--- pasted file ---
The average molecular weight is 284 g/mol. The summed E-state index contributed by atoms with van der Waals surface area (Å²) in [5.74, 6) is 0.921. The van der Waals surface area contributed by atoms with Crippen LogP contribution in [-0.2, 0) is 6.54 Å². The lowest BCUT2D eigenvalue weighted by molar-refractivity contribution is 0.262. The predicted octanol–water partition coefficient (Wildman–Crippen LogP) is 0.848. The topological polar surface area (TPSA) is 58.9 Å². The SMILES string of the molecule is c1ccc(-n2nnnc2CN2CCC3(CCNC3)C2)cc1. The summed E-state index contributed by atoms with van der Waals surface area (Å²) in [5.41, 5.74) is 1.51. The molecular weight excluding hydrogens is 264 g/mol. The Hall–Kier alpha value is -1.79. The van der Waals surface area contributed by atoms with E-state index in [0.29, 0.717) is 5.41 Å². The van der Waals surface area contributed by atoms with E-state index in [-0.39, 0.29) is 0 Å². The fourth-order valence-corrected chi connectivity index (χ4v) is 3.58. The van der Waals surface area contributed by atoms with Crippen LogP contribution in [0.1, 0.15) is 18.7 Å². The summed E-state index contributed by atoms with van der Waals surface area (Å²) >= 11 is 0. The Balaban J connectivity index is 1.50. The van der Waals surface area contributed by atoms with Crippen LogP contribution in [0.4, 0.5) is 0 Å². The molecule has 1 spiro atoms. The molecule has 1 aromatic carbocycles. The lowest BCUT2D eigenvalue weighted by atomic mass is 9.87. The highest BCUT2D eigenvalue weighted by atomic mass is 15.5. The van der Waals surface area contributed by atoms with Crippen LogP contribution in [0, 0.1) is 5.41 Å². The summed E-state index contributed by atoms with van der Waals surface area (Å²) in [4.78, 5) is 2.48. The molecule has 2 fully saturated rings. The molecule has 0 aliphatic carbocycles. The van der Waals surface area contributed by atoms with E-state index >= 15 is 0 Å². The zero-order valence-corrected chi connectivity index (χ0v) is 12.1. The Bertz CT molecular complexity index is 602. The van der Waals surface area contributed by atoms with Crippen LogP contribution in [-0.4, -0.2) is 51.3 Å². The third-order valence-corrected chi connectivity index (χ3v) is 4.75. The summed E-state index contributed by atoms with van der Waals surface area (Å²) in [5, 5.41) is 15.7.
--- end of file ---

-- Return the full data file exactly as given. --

The average molecular weight is 284 g/mol. The summed E-state index contributed by atoms with van der Waals surface area (Å²) in [5.74, 6) is 0.921. The van der Waals surface area contributed by atoms with Crippen LogP contribution in [-0.2, 0) is 6.54 Å². The lowest BCUT2D eigenvalue weighted by molar-refractivity contribution is 0.262. The predicted octanol–water partition coefficient (Wildman–Crippen LogP) is 0.848. The topological polar surface area (TPSA) is 58.9 Å². The SMILES string of the molecule is c1ccc(-n2nnnc2CN2CCC3(CCNC3)C2)cc1. The summed E-state index contributed by atoms with van der Waals surface area (Å²) in [5.41, 5.74) is 1.51. The molecular weight excluding hydrogens is 264 g/mol. The Hall–Kier alpha value is -1.79. The van der Waals surface area contributed by atoms with E-state index in [0.29, 0.717) is 5.41 Å². The van der Waals surface area contributed by atoms with E-state index in [-0.39, 0.29) is 0 Å². The fourth-order valence-corrected chi connectivity index (χ4v) is 3.58. The van der Waals surface area contributed by atoms with Crippen LogP contribution in [0.1, 0.15) is 18.7 Å². The summed E-state index contributed by atoms with van der Waals surface area (Å²) >= 11 is 0. The Balaban J connectivity index is 1.50. The van der Waals surface area contributed by atoms with Crippen LogP contribution in [0.4, 0.5) is 0 Å². The molecule has 1 spiro atoms. The molecule has 1 aromatic carbocycles. The lowest BCUT2D eigenvalue weighted by atomic mass is 9.87. The highest BCUT2D eigenvalue weighted by atomic mass is 15.5. The van der Waals surface area contributed by atoms with Crippen LogP contribution in [0, 0.1) is 5.41 Å². The summed E-state index contributed by atoms with van der Waals surface area (Å²) in [4.78, 5) is 2.48. The molecule has 2 fully saturated rings. The molecule has 0 aliphatic carbocycles. The van der Waals surface area contributed by atoms with E-state index >= 15 is 0 Å². The zero-order valence-corrected chi connectivity index (χ0v) is 12.1. The Bertz CT molecular complexity index is 602. The van der Waals surface area contributed by atoms with Crippen LogP contribution in [-0.4, -0.2) is 51.3 Å². The third-order valence-corrected chi connectivity index (χ3v) is 4.75. The summed E-state index contributed by atoms with van der Waals surface area (Å²) in [5, 5.41) is 15.7.